Incident directory

1953 - The Clifton Hall Tunnel Collapse

28/04/1953

Country:

UK

  • Rail Incidents

Severity:

Description

Date of event

28th April 1953.

Time of event

Approximately 05:35 (INITIAL CALL)

Name of premises

Stretford Tunnel.

Location

Temple Drive, Swinton.

Service area

Lancashire County Fire Brigade (LCFB) now Greater Manchester Fire and Rescue Service (GMFRS).

Nature of incident

Confined space incident – special service call (SSC).

Property type

Transport - railway tunnel.

Premises use

Railway tunnel.

Construction type and materials

Brick lined railway tunnel and traditional brick-built houses above. Tunnel built (completed) circa.1850, approximately 1186 m long, 7.3 m wide and approximately 6.7 m high. Tunnelled dug through loose sand and marl (over deeper coal seams) with 8 approximately 2.7 m to 3 m diameter, brick and timber, vertical construction shafts used, that were back filled after main tunnel construction (Langley, 1953).

Occupancy

Occupants of houses.

Fire source and location of fire

N/A

Synopsis

Brief Synopsis

A Divisional Officer (DO) was seriously injured on the 28th April 1953, in a further collapse of an already partially collapsed building, a tunnel and subsequent house collapse, while on a Special Service call (SSC). The DO died on the 6th November 1953 after these injuries led to further complications (House & Settle, 2016).

On the 13th April 1953 brickwork had been reported to have fallen onto the railway line within The Clifton Hall Tunnel, also known as, Black Harry. The location this took place was where an old, unknown tunnel constructional shaft had been filled in. Steps were immediately taken to stop railway traffic and then subsequently to strengthen the tunnel at this point. Before the work had been completed, on the morning of the 28th April 1953, the main tunnel and old construction shaft section collapsed creating a crater on Temple Drive where 2 houses collapsed and fell in. A 3rd house was also severely damaged and a further, 4th house, was also subsequently demolished. 5 persons, occupants of the houses, died (Langley, 1953).

From what is currently understood, from verbal communication (Bonner, 2017), the fire service was summoned, amongst other rescuers, whereby the DO who was involved in the rescue incident apparently fell into the crater during further subsequent collapses and movement. He and another firefighter (Ff) were seriously injured. The DO died sometime later on the 6th November 1953.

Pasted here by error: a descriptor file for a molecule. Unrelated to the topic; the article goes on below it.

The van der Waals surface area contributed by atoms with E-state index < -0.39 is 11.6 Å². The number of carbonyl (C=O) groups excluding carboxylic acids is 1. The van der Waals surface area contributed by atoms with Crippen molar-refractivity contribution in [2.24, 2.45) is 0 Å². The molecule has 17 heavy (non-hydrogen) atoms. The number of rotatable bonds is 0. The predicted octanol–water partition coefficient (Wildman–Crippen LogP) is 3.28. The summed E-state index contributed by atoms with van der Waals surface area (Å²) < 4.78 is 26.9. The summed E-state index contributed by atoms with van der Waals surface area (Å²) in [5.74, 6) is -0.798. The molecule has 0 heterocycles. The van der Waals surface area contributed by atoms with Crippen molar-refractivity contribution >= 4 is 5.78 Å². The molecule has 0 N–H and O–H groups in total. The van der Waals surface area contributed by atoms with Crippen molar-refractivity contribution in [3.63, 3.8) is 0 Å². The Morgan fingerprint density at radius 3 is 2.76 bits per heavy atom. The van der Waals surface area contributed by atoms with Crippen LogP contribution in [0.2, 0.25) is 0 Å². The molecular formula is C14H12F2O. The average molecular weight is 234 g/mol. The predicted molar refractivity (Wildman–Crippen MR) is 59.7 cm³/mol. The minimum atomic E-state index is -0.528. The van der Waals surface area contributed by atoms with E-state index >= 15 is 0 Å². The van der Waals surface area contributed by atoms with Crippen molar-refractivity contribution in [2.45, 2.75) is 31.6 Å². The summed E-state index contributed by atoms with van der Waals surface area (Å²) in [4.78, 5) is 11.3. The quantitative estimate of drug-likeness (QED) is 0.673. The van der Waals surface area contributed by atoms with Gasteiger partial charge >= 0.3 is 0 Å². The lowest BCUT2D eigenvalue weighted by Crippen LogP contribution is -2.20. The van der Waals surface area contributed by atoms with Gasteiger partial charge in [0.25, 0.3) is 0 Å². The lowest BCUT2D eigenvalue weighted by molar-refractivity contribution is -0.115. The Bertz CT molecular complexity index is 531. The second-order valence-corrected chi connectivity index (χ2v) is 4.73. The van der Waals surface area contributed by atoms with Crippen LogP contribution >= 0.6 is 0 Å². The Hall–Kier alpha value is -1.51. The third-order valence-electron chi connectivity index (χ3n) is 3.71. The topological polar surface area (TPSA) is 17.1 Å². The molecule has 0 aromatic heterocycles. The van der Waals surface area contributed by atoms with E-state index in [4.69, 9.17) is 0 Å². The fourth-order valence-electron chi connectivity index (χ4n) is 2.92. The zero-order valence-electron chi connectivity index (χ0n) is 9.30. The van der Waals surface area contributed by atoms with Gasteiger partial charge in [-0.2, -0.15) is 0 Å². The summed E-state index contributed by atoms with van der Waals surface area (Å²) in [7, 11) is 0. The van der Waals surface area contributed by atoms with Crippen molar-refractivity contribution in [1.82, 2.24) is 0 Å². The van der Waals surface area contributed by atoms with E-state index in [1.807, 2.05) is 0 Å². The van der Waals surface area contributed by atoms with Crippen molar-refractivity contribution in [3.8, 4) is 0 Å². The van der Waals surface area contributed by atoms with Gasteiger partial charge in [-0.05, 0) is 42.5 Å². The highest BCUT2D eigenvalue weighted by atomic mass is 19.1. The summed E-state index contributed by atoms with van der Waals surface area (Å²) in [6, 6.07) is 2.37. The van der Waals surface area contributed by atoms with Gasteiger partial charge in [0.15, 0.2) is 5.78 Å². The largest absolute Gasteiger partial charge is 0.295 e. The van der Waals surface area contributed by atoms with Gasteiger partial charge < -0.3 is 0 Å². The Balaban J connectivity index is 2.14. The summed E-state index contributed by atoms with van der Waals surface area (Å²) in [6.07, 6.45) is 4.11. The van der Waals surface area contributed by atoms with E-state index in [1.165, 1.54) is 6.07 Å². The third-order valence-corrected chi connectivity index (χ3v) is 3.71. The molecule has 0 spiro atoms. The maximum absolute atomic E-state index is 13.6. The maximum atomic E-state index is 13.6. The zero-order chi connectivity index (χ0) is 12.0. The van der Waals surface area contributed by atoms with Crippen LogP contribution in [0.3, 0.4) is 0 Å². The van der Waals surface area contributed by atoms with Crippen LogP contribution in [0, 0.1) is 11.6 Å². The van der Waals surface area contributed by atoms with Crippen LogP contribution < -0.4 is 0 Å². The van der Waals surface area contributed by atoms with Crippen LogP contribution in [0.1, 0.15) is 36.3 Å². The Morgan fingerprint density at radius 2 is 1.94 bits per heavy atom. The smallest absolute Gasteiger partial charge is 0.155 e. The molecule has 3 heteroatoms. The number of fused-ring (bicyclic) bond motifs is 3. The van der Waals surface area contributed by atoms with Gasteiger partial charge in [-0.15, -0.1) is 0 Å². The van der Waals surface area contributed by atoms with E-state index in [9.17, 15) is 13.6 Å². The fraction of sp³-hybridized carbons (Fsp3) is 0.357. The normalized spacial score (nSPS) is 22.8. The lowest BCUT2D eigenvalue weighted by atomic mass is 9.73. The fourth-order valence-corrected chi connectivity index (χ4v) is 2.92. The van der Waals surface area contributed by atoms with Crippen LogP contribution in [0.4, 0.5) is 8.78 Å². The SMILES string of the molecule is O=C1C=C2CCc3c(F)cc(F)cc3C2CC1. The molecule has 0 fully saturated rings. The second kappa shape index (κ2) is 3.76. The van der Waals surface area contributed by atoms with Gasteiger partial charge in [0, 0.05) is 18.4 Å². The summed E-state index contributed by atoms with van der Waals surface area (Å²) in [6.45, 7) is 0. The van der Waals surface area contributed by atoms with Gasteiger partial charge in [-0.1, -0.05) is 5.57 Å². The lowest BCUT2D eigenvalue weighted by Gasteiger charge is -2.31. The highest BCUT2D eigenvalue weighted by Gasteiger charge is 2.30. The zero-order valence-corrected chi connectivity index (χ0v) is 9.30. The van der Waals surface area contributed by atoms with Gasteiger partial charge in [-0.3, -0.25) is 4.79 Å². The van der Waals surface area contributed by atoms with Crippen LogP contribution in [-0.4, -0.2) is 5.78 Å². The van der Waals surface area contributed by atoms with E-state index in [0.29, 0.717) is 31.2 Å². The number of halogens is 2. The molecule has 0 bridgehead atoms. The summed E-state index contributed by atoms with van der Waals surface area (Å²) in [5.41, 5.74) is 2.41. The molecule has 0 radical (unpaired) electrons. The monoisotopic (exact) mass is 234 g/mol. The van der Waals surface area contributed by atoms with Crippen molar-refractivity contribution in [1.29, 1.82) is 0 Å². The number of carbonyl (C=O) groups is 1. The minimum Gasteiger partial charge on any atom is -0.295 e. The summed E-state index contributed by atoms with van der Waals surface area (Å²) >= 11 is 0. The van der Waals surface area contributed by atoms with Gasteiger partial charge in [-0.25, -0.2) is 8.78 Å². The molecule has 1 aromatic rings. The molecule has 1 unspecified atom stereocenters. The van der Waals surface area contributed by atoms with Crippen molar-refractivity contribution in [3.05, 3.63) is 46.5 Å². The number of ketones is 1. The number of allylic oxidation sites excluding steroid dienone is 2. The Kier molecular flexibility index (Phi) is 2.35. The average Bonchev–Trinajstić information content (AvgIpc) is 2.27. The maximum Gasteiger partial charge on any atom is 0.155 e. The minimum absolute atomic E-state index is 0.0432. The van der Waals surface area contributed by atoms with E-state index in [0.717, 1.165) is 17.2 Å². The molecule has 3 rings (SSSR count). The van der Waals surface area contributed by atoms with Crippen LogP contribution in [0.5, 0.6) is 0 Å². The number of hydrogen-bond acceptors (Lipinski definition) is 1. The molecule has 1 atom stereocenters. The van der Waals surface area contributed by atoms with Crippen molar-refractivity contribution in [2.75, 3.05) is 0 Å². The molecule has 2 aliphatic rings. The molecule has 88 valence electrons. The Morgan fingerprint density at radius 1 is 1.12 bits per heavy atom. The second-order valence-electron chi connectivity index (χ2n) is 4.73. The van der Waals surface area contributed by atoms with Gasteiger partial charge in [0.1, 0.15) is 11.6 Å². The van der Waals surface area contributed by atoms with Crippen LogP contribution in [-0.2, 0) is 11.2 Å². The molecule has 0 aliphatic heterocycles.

Unknown author 5 states that the DO died from cancer (Unknown author 5, 1953).

It is not fully known what impact the incident and the DO’s subsequent injuries had on this and/or his eventual death. At the time of initial datasheet creation, it seemed that the DO died from the injuries and/or complications from these due to the incident only. It appears that there were/are possibly several discussion threads as to the actual final cause of the DO’s death at time of writing latest datasheet version update.

 Pic 01and02

Incident image from Forgotten Relics.co.uk.

 Pic 03

Tunnel plan image from Forgotten Relics.co.uk.

 Pic 04

Plan from Langley, 1953.

 Pic 05

Plan from Langley, 1953.

 Pic 06

Plan from Langley, 1953.

 Pic 07

Unknown photographer, from Evening Chronical, Unknown author 4, 1953, via and courtesy of Bob Bonner and the Greater Manchester Fire Service Museum.

 Pic 08

Unknown photographer, from Evening Chronical, Unknown author 3, 1953, via and courtesy of Bob Bonner and the Greater Manchester Fire Service Museum.

 Pic 09

Unknown photographer, from Evening Chronical, Unknown author 3, 1953, via and courtesy of Bob Bonner and the Greater Manchester Fire Service Museum.

Further information hoping to be identified and still to be located.

Main findings, key lessons & areas for learning

Further information hoping to be identified and still to be located.

Fire & Rescue Service summary of main findings, conclusions, key lessons & recommendations